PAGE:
On March 29, 2002, the trial court heard pretrial motions before selecting a jury and beginning trial. Both the prosecutor and defendant's counsel stated that they were ready for trial. Defense counsel then told the court that defendant wished to address the court before the beginning of argument on the pretrial motions:

"JUDGE: Okay, that's fine. Mr. Estacio, please stand up, and whatever you want to say. Go ahead.

"DEFENDANT: Your Honor, before I would like to proceed on this trial, I would like to address this court and I would like also just to be on the record. First of all, I do not want to proceed--go along with my attorney * * * and I also do not want to negotiate a plea for a crime that I didn't commit. Over the past seven months she has been deceiving me to taking a plea bargain, and she has not submitted any motion or legal help to me. Every time I would ask her to do something, I'm being ignored or denied, or I'm not, you know, and I don't know if she's prejudiced against my case or if she's doing it intentionally. It seems that she's more interested in my personal life rather than trying to help me with my case, or focusing on what's important. I asked her if she talked to the witnesses or the victim again, or if she interviewed them again. There's got to be something that they said other than in the police reports, but yet I wasn't even allowed to get a statement from victims or witnesses. I know I asked for a full disclosure and suppress the evidence, but only got part of it, but not all of it. With all due respect, Your Honor, I could fix a lot of time because I didn't know what was happening here and there, and I should be able to know at least what I'm dealing with and what I'm going up against, and I really think that [counsel] is not looking out for my best interests. I think her caseload is too [heavy], too much stuff in her hands, but not enough time, and it seems like she's doing everything at the last minute, and I feel like I'm being forced to go to trial today and instead I file complaint to the Bar section, but I'm still waiting for their response. Right now, I'm going to trial today, and so there's some time limit. I just wish to be appointed to another counsel so that my constitutional rights will be protected. * * * [S]ometimes there was trouble in communicating with her, whether my attorney's lying to me about everything we discussed, or what she puts in front of me. I know [counsel] had a special title and nobility to practice law. I believe she values her good reputation pretty well, but I also believe as counsel she had adequate time and resources and a good performance then, and, that's it, Your Honor.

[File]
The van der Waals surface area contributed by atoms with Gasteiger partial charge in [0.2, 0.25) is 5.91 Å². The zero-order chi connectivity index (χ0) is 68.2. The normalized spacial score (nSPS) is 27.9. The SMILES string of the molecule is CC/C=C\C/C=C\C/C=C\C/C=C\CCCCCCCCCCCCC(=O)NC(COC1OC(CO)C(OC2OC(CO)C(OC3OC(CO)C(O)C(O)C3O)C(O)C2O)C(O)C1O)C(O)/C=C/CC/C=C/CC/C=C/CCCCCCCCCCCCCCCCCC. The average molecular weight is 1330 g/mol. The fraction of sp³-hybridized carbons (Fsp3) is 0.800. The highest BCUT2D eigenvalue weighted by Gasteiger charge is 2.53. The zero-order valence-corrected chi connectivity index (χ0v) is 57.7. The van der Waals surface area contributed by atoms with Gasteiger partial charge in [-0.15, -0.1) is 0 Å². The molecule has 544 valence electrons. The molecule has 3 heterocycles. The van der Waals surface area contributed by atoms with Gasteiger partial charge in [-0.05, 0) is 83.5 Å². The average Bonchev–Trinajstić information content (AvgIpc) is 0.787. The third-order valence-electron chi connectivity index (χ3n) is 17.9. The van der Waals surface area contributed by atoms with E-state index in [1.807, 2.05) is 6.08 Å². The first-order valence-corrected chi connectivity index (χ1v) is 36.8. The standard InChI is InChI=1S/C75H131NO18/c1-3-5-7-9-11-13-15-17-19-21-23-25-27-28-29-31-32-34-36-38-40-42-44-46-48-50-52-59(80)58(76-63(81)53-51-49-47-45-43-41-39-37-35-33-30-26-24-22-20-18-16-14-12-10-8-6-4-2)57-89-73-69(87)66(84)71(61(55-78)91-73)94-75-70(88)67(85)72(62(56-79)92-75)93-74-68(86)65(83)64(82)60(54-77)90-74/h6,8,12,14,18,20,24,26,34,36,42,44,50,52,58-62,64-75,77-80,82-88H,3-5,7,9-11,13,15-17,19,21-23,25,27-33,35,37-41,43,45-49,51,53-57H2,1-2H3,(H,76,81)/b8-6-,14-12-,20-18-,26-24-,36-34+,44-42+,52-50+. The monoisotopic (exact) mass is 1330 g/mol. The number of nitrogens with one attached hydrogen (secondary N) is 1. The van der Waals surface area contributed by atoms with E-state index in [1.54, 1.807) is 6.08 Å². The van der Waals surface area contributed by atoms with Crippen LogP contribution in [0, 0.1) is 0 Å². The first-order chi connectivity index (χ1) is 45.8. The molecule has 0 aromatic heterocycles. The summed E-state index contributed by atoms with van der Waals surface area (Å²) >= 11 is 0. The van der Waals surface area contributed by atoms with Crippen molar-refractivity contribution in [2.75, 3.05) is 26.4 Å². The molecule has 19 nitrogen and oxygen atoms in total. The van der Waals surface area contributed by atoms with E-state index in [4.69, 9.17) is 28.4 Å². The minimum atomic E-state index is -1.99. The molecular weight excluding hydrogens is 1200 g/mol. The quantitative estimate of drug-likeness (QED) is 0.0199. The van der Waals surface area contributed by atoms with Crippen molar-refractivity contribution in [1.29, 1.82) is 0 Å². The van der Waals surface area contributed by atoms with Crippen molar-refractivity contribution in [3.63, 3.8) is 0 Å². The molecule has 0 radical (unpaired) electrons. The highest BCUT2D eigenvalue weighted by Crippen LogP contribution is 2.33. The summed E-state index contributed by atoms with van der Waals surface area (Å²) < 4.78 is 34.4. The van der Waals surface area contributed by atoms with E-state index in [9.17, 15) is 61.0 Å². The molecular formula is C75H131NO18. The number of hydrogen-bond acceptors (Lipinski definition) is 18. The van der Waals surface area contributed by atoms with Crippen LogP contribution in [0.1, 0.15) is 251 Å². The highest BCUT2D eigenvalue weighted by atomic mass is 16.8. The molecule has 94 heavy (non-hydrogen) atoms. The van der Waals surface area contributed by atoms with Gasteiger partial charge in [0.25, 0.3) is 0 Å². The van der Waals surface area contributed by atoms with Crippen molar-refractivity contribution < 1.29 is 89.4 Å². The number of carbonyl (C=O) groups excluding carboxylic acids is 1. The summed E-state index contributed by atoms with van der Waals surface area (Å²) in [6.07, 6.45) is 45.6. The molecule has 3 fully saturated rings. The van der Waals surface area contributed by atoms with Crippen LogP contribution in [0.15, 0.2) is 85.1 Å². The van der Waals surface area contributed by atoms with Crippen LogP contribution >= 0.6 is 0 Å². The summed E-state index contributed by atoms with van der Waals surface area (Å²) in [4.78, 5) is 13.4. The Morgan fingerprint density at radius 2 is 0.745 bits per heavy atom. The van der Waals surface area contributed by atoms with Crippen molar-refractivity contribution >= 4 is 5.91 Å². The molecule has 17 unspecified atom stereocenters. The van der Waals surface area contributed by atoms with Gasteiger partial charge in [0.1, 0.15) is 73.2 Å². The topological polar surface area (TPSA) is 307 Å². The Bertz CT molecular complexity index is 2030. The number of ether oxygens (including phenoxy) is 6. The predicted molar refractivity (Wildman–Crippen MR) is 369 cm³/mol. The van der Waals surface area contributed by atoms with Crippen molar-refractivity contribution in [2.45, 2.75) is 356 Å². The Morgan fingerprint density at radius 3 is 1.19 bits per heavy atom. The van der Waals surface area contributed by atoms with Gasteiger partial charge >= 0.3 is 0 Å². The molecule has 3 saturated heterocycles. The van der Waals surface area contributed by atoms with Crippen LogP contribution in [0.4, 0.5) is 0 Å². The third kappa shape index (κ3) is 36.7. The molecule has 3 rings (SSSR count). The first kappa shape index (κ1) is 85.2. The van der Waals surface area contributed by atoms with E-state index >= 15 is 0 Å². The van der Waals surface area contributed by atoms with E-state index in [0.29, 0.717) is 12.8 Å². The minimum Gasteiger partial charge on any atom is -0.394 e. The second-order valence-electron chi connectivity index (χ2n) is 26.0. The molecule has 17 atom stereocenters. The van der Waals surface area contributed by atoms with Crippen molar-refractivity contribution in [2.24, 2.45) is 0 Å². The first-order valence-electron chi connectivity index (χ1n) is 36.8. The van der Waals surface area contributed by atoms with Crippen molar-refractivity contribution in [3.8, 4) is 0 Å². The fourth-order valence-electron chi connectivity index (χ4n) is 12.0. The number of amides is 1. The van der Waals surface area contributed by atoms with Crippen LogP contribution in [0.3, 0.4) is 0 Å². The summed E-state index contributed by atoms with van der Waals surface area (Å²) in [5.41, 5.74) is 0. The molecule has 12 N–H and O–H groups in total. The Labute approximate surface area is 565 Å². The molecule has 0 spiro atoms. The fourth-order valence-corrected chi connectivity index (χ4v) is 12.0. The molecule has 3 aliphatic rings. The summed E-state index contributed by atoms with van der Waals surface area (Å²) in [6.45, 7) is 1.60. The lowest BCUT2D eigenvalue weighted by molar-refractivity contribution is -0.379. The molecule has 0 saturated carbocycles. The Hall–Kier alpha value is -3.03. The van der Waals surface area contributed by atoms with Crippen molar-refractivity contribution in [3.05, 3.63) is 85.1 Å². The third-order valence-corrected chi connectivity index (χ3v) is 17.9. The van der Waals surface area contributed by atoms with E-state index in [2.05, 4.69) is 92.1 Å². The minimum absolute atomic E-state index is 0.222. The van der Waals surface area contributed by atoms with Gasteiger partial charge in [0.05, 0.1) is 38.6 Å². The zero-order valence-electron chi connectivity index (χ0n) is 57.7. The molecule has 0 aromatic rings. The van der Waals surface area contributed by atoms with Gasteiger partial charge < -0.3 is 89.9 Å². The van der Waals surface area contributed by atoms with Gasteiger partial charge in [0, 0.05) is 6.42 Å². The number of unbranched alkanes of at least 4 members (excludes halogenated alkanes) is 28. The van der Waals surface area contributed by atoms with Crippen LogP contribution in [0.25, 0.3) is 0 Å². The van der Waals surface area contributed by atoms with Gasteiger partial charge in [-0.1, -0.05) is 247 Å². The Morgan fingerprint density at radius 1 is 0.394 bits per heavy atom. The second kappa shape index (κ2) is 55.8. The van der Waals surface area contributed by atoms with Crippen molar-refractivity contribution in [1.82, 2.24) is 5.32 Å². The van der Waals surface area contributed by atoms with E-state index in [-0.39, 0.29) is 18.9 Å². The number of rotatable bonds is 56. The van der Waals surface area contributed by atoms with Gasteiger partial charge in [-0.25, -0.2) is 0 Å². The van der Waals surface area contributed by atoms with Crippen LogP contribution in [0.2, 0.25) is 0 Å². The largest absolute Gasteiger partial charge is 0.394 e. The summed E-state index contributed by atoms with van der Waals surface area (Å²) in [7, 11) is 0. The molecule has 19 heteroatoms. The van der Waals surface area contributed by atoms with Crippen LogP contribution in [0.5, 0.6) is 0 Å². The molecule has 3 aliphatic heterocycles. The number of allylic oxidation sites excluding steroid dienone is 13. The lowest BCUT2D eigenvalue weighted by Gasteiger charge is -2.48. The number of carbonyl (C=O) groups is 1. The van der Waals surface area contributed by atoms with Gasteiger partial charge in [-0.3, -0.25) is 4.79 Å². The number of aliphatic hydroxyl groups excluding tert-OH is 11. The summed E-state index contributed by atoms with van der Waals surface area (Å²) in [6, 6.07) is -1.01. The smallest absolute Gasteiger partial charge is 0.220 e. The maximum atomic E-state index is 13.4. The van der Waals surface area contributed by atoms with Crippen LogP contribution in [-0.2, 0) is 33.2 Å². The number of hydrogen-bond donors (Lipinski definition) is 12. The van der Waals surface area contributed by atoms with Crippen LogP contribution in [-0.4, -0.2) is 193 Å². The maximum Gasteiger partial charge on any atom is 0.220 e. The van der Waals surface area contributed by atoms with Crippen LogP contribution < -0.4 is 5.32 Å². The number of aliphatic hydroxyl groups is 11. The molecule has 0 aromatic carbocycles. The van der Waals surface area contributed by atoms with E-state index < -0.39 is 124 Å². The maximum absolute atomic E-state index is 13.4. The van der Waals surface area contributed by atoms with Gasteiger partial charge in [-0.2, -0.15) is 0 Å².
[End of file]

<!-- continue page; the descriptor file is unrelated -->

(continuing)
"JUDGE: Alright. Okay, thank you for your statement, Mr. Estacio. I want to consider this whole matter. [Counsel], is there any statement you want to make[?]

"DEFENSE [COUNSEL]: I guess, for the record, this is the first I knew that Mr. Estacio had filed a Bar complaint. He did ask for a substitution of counsel and we had a hearing on that matter.

"* * * * *